After the destruction of Magdeburg, the term “magdeburgize” entered the German language as a synonym for “completely destroy, extinguish” or as a symbol for “greatest possible horror”.

Consequences for political and military warfare

“Tilly wanted Magdeburg to be a lesson for all rebels and as a fixed point in the center of Germany; the living city, not the pile of rubble and corpses. He can't help the fire, however it may have happened. ”He didn't understand how to use his victory either. At first he hesitated near the dead Magdeburg, much to Pappenheim's desperation. Neither did he dare to pursue King Gustav Adolf, who would have dragged him into inhospitable, well-drained land, into impregnable positions and traps on the Oder River, nor against the Elector of Saxony, who was officially still neutral, and Tilly's sovereign Maximilian of Bavaria never wanted to drift into Gustavus Adolf's arms. He finally moved - rather out of embarrassment - against the Landgrave of Hesse-Kassel, but soon returned. However, he did not dare to attack the Swedish camp at Werben an der Elbe, but instead invaded Saxony in September - against the express will of the Emperor and Bavaria - and took Merseburg and Leipzig . Thus Tilly brought about a Swedish-Saxon alliance to which he was already subject on September 17, 1631 in the Battle of Breitenfeld , where he lost all of his artillery. The Swedes moved on to Franconia and Bavaria via Thuringia, the Saxons invaded Bohemia. Only after Tilly was replaced by Wallenstein did imperial troops again occupy the city of Magdeburg at the beginning of 1632. In April 1632 Tilly was killed in the Battle of Rain am Lech and in November 1632 in the Battle of Lützen Pappenheim as well, but also King Gustav Adolf.

The Archbishopric of Magdeburg temporarily received another Catholic prince-bishop , namely the emperor's son Archduke Leopold Wilhelm , without the population being forced to convert. The impoverished country with its ruined metropolis had such a weakened position in the negotiations for the Peace of Westphalia from 1645 that it was finally awarded to the Electorate of Brandenburg in 1648 as the hereditary Duchy of Magdeburg . However, this provision came into force after the death of the last administrator , Duke August von Sachsen-Weißenfels , in 1680. Remnants of Catholic life in the form of a few monasteries persisted even after the Thirty Years' War.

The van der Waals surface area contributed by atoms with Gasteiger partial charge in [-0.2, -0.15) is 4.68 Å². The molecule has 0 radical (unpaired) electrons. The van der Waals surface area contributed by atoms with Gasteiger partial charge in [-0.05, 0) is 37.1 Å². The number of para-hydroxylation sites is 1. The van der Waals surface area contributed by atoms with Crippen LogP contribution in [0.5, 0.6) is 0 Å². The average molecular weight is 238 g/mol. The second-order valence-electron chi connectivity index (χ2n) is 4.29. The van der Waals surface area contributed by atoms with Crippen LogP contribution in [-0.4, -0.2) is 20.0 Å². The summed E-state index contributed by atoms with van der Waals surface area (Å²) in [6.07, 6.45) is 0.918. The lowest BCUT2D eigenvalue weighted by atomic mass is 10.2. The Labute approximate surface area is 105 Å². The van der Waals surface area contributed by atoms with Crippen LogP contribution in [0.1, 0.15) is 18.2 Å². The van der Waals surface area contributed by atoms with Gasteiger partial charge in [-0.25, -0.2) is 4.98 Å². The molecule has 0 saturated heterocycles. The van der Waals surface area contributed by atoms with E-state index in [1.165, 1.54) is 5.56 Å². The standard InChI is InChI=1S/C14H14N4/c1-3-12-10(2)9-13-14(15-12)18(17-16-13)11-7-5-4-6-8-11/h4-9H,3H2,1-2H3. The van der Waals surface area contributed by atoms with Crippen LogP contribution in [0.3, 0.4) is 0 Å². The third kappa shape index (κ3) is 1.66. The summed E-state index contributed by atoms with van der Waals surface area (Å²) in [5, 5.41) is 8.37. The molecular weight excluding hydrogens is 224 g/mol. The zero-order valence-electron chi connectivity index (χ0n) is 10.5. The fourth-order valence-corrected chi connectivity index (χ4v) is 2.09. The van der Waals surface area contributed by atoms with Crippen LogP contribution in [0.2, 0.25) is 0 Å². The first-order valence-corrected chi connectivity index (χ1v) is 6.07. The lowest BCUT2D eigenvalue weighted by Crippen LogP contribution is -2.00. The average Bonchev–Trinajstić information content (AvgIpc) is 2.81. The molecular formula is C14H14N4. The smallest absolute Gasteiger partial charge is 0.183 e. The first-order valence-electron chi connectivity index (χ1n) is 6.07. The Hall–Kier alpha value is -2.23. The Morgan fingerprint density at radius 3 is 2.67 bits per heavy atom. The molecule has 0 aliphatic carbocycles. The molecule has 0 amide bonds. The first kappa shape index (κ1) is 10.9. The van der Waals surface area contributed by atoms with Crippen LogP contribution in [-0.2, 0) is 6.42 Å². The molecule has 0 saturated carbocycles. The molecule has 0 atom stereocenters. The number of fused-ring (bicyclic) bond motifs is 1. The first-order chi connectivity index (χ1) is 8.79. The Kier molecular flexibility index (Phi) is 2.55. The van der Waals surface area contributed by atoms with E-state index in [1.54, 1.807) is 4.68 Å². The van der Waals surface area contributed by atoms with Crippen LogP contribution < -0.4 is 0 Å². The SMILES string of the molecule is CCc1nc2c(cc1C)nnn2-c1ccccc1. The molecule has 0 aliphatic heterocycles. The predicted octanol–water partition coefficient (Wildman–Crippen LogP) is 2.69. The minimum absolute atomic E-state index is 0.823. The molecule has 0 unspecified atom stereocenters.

At that time, the warring parties used different calendar systems. While the Catholic troops used the new Gregorian calendar, the Protestant Magdeburg citizens still rejected it and used the old Julian calendar . For this reason, different sources report different dates, May 20th (Gregorian) or May 10th (Julian).

See also


Commemorative coin from 1931
  • Johann Wolfgang Goethe received the events in 1798 in his poem The Destruction of Magdeburgs .
  • Friedrich Schiller describes the looting and devastation of Magdeburg vividly in History of the Thirty Years' War (1790), first part, second book .
  • In the opera Der Freischütz (1821) by Carl Maria von Weber , the villain Kaspar emphasizes that he was a young soldier at the Magdeburg dance .
  • A. von Tromlitz deals with the events in his four-volume "historical-romantic painting from the time of the Thirty Years War" Die Pappenheimer (1829; 1st part: The renaming of Magdeburg , 2nd part: The destruction of Magdeburg ) as well as in the novella Das Asyl am Kynast (1830).
  • On the occasion of the 300th anniversary of the Weimar Republic, an official 3 Reichsmark commemorative coin with a view of Magdeburg and the inscription Rebirth after Discord and Need was issued in 1931 . The design comes from Maximilian Dasio , the edition was 100,000 pieces.